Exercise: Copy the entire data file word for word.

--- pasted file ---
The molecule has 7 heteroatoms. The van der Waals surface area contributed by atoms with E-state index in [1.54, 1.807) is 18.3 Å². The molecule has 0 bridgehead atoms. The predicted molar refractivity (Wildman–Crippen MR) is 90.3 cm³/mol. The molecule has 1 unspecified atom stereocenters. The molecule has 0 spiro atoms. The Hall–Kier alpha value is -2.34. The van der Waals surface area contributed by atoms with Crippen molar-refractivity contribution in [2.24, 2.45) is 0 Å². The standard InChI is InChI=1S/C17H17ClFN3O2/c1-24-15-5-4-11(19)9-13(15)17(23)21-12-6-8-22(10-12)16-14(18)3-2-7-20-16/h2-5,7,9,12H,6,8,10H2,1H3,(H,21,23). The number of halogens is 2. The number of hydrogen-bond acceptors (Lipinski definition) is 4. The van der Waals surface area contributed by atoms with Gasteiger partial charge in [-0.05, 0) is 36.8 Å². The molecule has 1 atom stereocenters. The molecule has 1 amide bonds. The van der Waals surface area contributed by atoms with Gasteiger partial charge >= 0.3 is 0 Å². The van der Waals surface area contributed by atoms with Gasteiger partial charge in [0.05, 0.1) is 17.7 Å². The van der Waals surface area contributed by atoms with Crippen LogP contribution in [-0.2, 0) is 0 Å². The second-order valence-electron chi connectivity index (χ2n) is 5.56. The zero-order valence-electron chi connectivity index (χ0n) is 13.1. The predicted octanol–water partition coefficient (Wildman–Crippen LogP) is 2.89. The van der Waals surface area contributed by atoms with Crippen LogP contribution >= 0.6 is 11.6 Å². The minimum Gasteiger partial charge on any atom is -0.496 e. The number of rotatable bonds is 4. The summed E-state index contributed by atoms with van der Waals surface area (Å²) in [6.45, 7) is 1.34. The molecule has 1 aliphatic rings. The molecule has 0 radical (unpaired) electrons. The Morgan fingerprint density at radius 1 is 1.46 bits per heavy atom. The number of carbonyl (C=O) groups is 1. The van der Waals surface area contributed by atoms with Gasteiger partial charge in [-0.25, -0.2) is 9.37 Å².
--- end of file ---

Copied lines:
The molecule has 7 heteroatoms. The van der Waals surface area contributed by atoms with E-state index in [1.54, 1.807) is 18.3 Å². The molecule has 0 bridgehead atoms. The predicted molar refractivity (Wildman–Crippen MR) is 90.3 cm³/mol. The molecule has 1 unspecified atom stereocenters. The molecule has 0 spiro atoms. The Hall–Kier alpha value is -2.34. The van der Waals surface area contributed by atoms with Crippen molar-refractivity contribution in [2.24, 2.45) is 0 Å². The standard InChI is InChI=1S/C17H17ClFN3O2/c1-24-15-5-4-11(19)9-13(15)17(23)21-12-6-8-22(10-12)16-14(18)3-2-7-20-16/h2-5,7,9,12H,6,8,10H2,1H3,(H,21,23). The number of halogens is 2. The number of hydrogen-bond acceptors (Lipinski definition) is 4. The van der Waals surface area contributed by atoms with Gasteiger partial charge in [-0.05, 0) is 36.8 Å². The molecule has 1 atom stereocenters. The molecule has 1 amide bonds. The van der Waals surface area contributed by atoms with Gasteiger partial charge >= 0.3 is 0 Å². The van der Waals surface area contributed by atoms with Gasteiger partial charge in [0.05, 0.1) is 17.7 Å². The van der Waals surface area contributed by atoms with Crippen LogP contribution in [-0.2, 0) is 0 Å². The second-order valence-electron chi connectivity index (χ2n) is 5.56. The zero-order valence-electron chi connectivity index (χ0n) is 13.1. The predicted octanol–water partition coefficient (Wildman–Crippen LogP) is 2.89. The van der Waals surface area contributed by atoms with Crippen LogP contribution >= 0.6 is 11.6 Å². The minimum Gasteiger partial charge on any atom is -0.496 e. The number of rotatable bonds is 4. The summed E-state index contributed by atoms with van der Waals surface area (Å²) in [6.45, 7) is 1.34. The molecule has 1 aliphatic rings. The molecule has 0 radical (unpaired) electrons. The Morgan fingerprint density at radius 1 is 1.46 bits per heavy atom. The number of carbonyl (C=O) groups is 1. The van der Waals surface area contributed by atoms with Gasteiger partial charge in [-0.25, -0.2) is 9.37 Å².